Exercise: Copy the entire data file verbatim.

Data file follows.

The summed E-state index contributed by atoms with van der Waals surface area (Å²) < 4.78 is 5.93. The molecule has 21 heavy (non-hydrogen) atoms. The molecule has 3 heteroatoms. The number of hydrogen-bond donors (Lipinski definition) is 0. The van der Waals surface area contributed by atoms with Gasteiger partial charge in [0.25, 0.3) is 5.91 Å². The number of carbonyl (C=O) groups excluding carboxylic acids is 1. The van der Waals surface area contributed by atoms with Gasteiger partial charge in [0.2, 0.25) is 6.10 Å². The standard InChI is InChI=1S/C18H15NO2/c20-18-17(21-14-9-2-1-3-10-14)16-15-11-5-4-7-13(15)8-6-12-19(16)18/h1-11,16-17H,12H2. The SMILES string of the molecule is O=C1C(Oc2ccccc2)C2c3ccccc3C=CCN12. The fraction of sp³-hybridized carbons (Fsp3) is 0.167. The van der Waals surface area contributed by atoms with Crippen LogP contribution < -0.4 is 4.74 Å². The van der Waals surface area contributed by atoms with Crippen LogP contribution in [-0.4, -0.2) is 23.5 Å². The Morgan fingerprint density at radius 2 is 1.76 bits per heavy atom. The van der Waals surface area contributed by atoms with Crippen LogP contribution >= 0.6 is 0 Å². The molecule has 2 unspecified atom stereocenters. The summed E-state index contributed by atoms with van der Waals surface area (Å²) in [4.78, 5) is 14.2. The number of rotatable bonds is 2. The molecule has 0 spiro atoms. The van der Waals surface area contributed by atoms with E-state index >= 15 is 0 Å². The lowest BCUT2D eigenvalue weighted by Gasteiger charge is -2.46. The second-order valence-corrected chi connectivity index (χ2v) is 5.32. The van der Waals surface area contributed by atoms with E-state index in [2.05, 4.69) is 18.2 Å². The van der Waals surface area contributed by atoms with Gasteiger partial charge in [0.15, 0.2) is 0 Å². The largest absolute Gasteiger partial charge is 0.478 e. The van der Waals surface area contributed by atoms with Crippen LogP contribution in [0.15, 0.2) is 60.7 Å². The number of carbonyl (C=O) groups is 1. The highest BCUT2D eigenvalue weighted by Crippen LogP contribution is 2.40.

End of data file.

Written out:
The summed E-state index contributed by atoms with van der Waals surface area (Å²) < 4.78 is 5.93. The molecule has 21 heavy (non-hydrogen) atoms. The molecule has 3 heteroatoms. The number of hydrogen-bond donors (Lipinski definition) is 0. The van der Waals surface area contributed by atoms with Gasteiger partial charge in [0.25, 0.3) is 5.91 Å². The number of carbonyl (C=O) groups excluding carboxylic acids is 1. The van der Waals surface area contributed by atoms with Gasteiger partial charge in [0.2, 0.25) is 6.10 Å². The standard InChI is InChI=1S/C18H15NO2/c20-18-17(21-14-9-2-1-3-10-14)16-15-11-5-4-7-13(15)8-6-12-19(16)18/h1-11,16-17H,12H2. The SMILES string of the molecule is O=C1C(Oc2ccccc2)C2c3ccccc3C=CCN12. The fraction of sp³-hybridized carbons (Fsp3) is 0.167. The van der Waals surface area contributed by atoms with Crippen LogP contribution < -0.4 is 4.74 Å². The van der Waals surface area contributed by atoms with Crippen LogP contribution in [-0.4, -0.2) is 23.5 Å². The Morgan fingerprint density at radius 2 is 1.76 bits per heavy atom. The van der Waals surface area contributed by atoms with Crippen LogP contribution >= 0.6 is 0 Å². The molecule has 2 unspecified atom stereocenters. The summed E-state index contributed by atoms with van der Waals surface area (Å²) in [4.78, 5) is 14.2. The number of rotatable bonds is 2. The molecule has 0 spiro atoms. The van der Waals surface area contributed by atoms with E-state index >= 15 is 0 Å². The lowest BCUT2D eigenvalue weighted by Gasteiger charge is -2.46. The second-order valence-corrected chi connectivity index (χ2v) is 5.32. The van der Waals surface area contributed by atoms with E-state index in [2.05, 4.69) is 18.2 Å². The van der Waals surface area contributed by atoms with Gasteiger partial charge in [0.15, 0.2) is 0 Å². The largest absolute Gasteiger partial charge is 0.478 e. The van der Waals surface area contributed by atoms with Crippen LogP contribution in [0.15, 0.2) is 60.7 Å². The number of carbonyl (C=O) groups is 1. The highest BCUT2D eigenvalue weighted by Crippen LogP contribution is 2.40.